August 2009

Dear Friends,

            {As may be the case with some of you, we are experiencing the impact of the economic downturn and our contributions for 2009 have declined. If you are in a position to help, would you prayerfully consider a donation to our work at this time? We would also greatly appreciate your prayers for God's on-going provision for our ministry. We give thanks to Him and to you His people for twenty years of faithful provision. Praise His Name!}

             "Joseph's master took him and put him in prison, the place where the king's prisoners were confined." (Gen. 39:20) Here we see the next link in God's plan for Joseph to connect to Pharaoh through the cupbearer in the king's (Pharaoh's) prison. (And God is at work behind the scenes in all of our lives). "Pharaoh was angry with his two officials, the chief cupbearer and the chief baker, and put them in custody in the house of the captain of the guard, in the same prison where Joseph was confined. The captain of the guard (probably Potiphar) assigned them to Joseph, and he attended them…. each of the two men had a dream." (Gen. 40:3-5) God uses six dreams in Joseph's life to get him to his destiny: two for Joseph himself; one for the cupbearer; one for the baker; two for Pharaoh. "In the past God spoke to our forefathers through the prophets at many times and in various ways (dreams included) but in these last days he has spoken to us by his Son." (Heb. 1:1-2) God may still use dreams to reveal Himself or His plans but His primary revelation is His Word and the testimony of His Son.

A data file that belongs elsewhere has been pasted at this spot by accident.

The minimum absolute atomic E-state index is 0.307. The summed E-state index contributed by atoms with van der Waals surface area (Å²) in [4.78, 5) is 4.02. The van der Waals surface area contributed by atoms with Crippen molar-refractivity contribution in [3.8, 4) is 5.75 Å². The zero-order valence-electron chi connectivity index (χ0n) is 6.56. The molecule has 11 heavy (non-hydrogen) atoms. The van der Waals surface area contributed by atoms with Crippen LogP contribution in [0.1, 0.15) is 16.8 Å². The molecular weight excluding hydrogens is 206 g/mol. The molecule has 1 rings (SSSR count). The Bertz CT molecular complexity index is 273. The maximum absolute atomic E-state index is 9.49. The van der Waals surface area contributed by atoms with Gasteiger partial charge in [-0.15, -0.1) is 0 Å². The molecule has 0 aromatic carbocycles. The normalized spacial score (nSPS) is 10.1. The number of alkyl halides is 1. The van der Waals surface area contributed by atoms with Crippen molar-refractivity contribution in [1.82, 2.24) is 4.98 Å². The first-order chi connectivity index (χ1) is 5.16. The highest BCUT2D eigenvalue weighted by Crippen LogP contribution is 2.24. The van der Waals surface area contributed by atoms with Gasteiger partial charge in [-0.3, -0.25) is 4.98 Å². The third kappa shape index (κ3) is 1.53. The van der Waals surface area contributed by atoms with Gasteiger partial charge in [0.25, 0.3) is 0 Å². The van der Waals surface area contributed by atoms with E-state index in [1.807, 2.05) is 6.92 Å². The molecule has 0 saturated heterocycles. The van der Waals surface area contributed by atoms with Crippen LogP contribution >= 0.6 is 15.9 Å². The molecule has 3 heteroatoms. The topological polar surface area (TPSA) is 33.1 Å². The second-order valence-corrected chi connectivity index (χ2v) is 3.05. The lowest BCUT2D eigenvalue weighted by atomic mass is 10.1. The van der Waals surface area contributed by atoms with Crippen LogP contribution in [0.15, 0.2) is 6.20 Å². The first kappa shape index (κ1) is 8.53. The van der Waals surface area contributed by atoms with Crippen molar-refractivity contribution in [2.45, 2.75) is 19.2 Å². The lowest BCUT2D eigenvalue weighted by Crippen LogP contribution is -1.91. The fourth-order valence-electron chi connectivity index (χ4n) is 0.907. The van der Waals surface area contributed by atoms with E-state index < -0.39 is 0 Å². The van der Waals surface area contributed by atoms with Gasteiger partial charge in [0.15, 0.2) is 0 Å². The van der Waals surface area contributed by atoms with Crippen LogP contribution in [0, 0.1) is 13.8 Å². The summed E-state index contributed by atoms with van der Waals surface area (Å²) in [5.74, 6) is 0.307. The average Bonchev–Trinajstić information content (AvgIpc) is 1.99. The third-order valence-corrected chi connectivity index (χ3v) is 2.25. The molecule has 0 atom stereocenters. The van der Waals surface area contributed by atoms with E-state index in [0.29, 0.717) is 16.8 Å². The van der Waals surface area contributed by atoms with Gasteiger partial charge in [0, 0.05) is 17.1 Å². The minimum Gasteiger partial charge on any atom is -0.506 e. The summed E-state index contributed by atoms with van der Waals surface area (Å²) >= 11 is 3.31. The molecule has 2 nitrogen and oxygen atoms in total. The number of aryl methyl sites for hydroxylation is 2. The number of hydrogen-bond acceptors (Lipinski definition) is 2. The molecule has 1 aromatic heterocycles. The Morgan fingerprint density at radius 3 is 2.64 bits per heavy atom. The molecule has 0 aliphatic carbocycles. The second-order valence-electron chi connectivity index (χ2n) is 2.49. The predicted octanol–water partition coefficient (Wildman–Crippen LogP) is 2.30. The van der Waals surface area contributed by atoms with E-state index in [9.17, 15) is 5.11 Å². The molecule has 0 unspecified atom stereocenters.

"He (Joseph) saw that they were dejected.  So he asked Pharaoh's officials who were in custody with him in his master's house, "Why are your faces so sad today?"  First of all, notice Joseph's concern and care for these men. He noticed their sadness and even took the next step to try to help. Here he is sold to slavery by his brothers, away from home and family, falsely accused by Potiphar's wife and thrown into prison. And yet, instead of being filled with self-pity and bitterness at God and others, he notices and reaches out to those who are around him. Wow! "We both had dreams," they answered, "but there is no one to interpret them." Then Joseph said to them, "Do not interpretations belong to God?" This shows Joseph's steadfast faith in God in spite of his deep trials and it seems to reaffirm that Joseph still believed in the dream God gave him as a ruler over the people. He held on to God's vision for his life in the midst of a long and difficult struggle. "Blessed is the man who perseveres under trial, because when he has stood the test, he will receive the crown of life that God has promised to those who love him."  (Probably what is in view in the expression crown of life is a fuller enjoyment of the glories of heaven. -Believer's Bible Commentary – James 1:12)